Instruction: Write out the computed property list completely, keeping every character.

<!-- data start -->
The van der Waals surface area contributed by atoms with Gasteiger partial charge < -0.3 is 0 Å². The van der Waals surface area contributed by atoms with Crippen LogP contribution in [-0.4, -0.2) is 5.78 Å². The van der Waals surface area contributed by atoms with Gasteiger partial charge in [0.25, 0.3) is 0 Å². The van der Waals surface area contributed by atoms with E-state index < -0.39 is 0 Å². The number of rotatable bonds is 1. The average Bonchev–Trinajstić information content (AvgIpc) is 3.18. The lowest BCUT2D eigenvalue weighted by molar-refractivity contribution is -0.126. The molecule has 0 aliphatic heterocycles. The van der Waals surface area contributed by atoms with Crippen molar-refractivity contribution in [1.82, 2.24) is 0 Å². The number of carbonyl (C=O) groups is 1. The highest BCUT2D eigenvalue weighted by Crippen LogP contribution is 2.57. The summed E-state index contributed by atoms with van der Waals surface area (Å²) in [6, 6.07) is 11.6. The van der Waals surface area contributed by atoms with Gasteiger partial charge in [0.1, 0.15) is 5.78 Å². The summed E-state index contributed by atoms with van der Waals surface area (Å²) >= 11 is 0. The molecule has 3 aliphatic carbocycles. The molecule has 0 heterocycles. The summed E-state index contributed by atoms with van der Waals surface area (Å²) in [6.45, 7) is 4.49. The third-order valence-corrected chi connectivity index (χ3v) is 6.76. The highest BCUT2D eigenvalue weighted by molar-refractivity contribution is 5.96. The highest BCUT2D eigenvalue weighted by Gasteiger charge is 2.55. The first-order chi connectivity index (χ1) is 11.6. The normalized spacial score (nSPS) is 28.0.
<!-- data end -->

The van der Waals surface area contributed by atoms with Gasteiger partial charge < -0.3 is 0 Å². The van der Waals surface area contributed by atoms with Crippen LogP contribution in [-0.4, -0.2) is 5.78 Å². The van der Waals surface area contributed by atoms with Gasteiger partial charge in [0.25, 0.3) is 0 Å². The van der Waals surface area contributed by atoms with E-state index < -0.39 is 0 Å². The number of rotatable bonds is 1. The average Bonchev–Trinajstić information content (AvgIpc) is 3.18. The lowest BCUT2D eigenvalue weighted by molar-refractivity contribution is -0.126. The molecule has 0 aliphatic heterocycles. The van der Waals surface area contributed by atoms with Crippen molar-refractivity contribution in [1.82, 2.24) is 0 Å². The number of carbonyl (C=O) groups is 1. The highest BCUT2D eigenvalue weighted by Crippen LogP contribution is 2.57. The summed E-state index contributed by atoms with van der Waals surface area (Å²) in [6, 6.07) is 11.6. The van der Waals surface area contributed by atoms with Gasteiger partial charge in [0.1, 0.15) is 5.78 Å². The summed E-state index contributed by atoms with van der Waals surface area (Å²) >= 11 is 0. The molecule has 3 aliphatic carbocycles. The molecule has 0 heterocycles. The summed E-state index contributed by atoms with van der Waals surface area (Å²) in [6.45, 7) is 4.49. The third-order valence-corrected chi connectivity index (χ3v) is 6.76. The highest BCUT2D eigenvalue weighted by molar-refractivity contribution is 5.96. The highest BCUT2D eigenvalue weighted by Gasteiger charge is 2.55. The first-order chi connectivity index (χ1) is 11.6. The normalized spacial score (nSPS) is 28.0.